That is the current that runs through Daniels’s new book, “Full Disclosure,” which publishes Oct. 2. (The Washington Post obtained an early copy.) Daniels knows we’re all interested in the juicy bits about Trump, but she doesn’t get there until several chapters in, after detailing a dysfunctional childhood in Louisiana with an uninterested and then absent father and a mother who falls apart as a result. She is repeatedly raped at age 9 by a child molester, and when she finally tells a school counselor, her story isn’t believed. Her mother pretends it never happened, fearing that the assaults will be blamed on negligent parenting. Hers is a childhood marked by indifferent and sometimes callous adults, and she has to prove her basic worth again and again.
Daniels eventually finds solace in horseback riding, which helps her pull away from a life that felt inevitable, a theme she comes back to many times as she considers the absurdity of her current situation (“I should be living in a trailer back in Louisiana, with six kids and no teeth,” she writes in the book’s prologue, as she instead prepares to accept the keys to the city as West Hollywood proclaims Stormy Daniels Day). Her fixation on riding means she avoids drinking, drugs and sex, all parts of a normal teenage social life, but things that can short-circuit plans of escape for those lower on the socioeconomic rungs. “I would see yet another girl who lived around me suddenly pregnant and would say to myself silently, Can’t ride a horse if you’re pregnant.”
That focus also animates Daniels’s professional life, as she starts stripping in high school (focusing on consistent clients rather than gravitating to one-time big tippers), moves on to more-profitable stripping road shows and then tries the adult-film industry. She seeks to write and later direct adult films, and finds quick success.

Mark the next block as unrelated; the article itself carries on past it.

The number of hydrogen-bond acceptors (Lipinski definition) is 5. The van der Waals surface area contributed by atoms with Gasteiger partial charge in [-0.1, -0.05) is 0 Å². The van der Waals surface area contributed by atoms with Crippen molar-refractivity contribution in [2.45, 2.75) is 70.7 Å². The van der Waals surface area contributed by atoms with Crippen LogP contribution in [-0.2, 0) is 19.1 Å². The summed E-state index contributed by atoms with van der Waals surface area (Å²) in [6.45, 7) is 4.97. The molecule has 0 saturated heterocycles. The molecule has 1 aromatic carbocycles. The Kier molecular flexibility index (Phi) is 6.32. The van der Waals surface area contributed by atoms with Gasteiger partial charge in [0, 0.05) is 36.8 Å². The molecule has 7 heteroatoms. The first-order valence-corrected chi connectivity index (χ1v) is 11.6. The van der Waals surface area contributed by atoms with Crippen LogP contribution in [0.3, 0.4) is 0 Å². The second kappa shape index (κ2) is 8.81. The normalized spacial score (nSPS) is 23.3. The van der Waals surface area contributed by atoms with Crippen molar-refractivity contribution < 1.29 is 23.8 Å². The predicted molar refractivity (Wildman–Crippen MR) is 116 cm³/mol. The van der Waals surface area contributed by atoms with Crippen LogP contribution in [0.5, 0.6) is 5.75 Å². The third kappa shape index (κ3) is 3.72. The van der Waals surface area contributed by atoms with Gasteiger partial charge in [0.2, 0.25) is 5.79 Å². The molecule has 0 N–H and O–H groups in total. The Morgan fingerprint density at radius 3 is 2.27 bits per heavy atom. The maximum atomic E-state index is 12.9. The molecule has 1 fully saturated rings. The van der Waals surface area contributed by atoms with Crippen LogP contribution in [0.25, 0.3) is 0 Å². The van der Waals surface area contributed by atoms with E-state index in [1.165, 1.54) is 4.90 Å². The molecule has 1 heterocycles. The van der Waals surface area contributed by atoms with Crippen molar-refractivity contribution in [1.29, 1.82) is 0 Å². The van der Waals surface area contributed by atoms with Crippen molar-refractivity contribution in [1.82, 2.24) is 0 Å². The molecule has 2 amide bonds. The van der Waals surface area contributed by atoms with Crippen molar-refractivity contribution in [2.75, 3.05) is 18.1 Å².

She is ambitious and bright, and that comes through — she doesn’t just show us, she tells us, repeatedly mentioning that she graduated from a magnet high school, that she has a photographic memory and that she’s smarter than you think. She misses few opportunities to emphasize the loyalty of her fan base — even more so now, as so many people plead with her to save the world as we know it. She name-drops and self-promotes and says how good she is at the many things she does well. As she recalls conversations, she’s always the one shutting down her adversary with a perfect zinger (or what she thinks is a great zinger but a younger reader will interpret as a classic mom joke, if your mom cursed a lot, liked bad metal, and named her boobs Thunder and Lightning). She implies that she was somehow preordained for the prominent history-shaping role she currently occupies.
Reading Daniels’s book, I found myself alternately appreciating her crass and self-aware humor, and cringing at her shameless self-aggrandizement. It struck me, repeatedly, that she’s a bit like the female flipside of Trump: fixated on her greatness, unabashedly bragging about her achievements and a touch vain.
I suspect many readers will feel the same. I also suspect this says more about us than it does about Daniels.
It is her autobiography, after all, and unlike Trump, she doesn’t puff up her life story or pretend to be anything she’s not. She is simply a woman who doesn’t play by the feminine rulebook of crediting others, even when it’s not deserved, and shying away from anything that might resemble ambition, pride or self-promotion. Narcissism is unappealing no matter who it comes from, and it is potentially dangerous when a pathological narcissist has significant power over others as, say, the president of the United States. It is also over-diagnosed in women by armchair psychologists. As I found myself comparing Daniels to Trump, I also became shamefully aware that even the most feminist-minded among us often are viscerally repelled when we witness women who are unvarnished in their normal human self-interest.